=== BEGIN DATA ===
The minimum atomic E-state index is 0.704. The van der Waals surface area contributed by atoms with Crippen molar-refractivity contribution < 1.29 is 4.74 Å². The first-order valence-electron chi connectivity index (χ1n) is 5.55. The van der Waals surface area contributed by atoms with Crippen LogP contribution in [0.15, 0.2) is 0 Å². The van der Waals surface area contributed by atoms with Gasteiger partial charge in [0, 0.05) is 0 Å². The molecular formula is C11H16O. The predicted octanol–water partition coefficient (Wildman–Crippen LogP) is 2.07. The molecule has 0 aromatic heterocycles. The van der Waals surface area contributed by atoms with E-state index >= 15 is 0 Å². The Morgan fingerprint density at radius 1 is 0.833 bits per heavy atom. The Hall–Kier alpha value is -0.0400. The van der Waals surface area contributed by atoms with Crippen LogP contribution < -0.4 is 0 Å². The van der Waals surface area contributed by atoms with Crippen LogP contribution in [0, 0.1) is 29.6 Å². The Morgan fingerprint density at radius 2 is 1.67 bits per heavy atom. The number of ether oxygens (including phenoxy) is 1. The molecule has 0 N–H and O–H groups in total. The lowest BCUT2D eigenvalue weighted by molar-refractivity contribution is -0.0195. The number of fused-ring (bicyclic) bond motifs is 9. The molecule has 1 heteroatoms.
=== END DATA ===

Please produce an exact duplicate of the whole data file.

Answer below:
The minimum atomic E-state index is 0.704. The van der Waals surface area contributed by atoms with Crippen molar-refractivity contribution < 1.29 is 4.74 Å². The first-order valence-electron chi connectivity index (χ1n) is 5.55. The van der Waals surface area contributed by atoms with Crippen LogP contribution in [0.15, 0.2) is 0 Å². The van der Waals surface area contributed by atoms with Gasteiger partial charge in [0, 0.05) is 0 Å². The molecular formula is C11H16O. The predicted octanol–water partition coefficient (Wildman–Crippen LogP) is 2.07. The molecule has 0 aromatic heterocycles. The van der Waals surface area contributed by atoms with E-state index >= 15 is 0 Å². The Morgan fingerprint density at radius 1 is 0.833 bits per heavy atom. The Hall–Kier alpha value is -0.0400. The van der Waals surface area contributed by atoms with Crippen LogP contribution < -0.4 is 0 Å². The van der Waals surface area contributed by atoms with Crippen LogP contribution in [0, 0.1) is 29.6 Å². The Morgan fingerprint density at radius 2 is 1.67 bits per heavy atom. The number of ether oxygens (including phenoxy) is 1. The molecule has 0 N–H and O–H groups in total. The lowest BCUT2D eigenvalue weighted by molar-refractivity contribution is -0.0195. The number of fused-ring (bicyclic) bond motifs is 9. The molecule has 1 heteroatoms.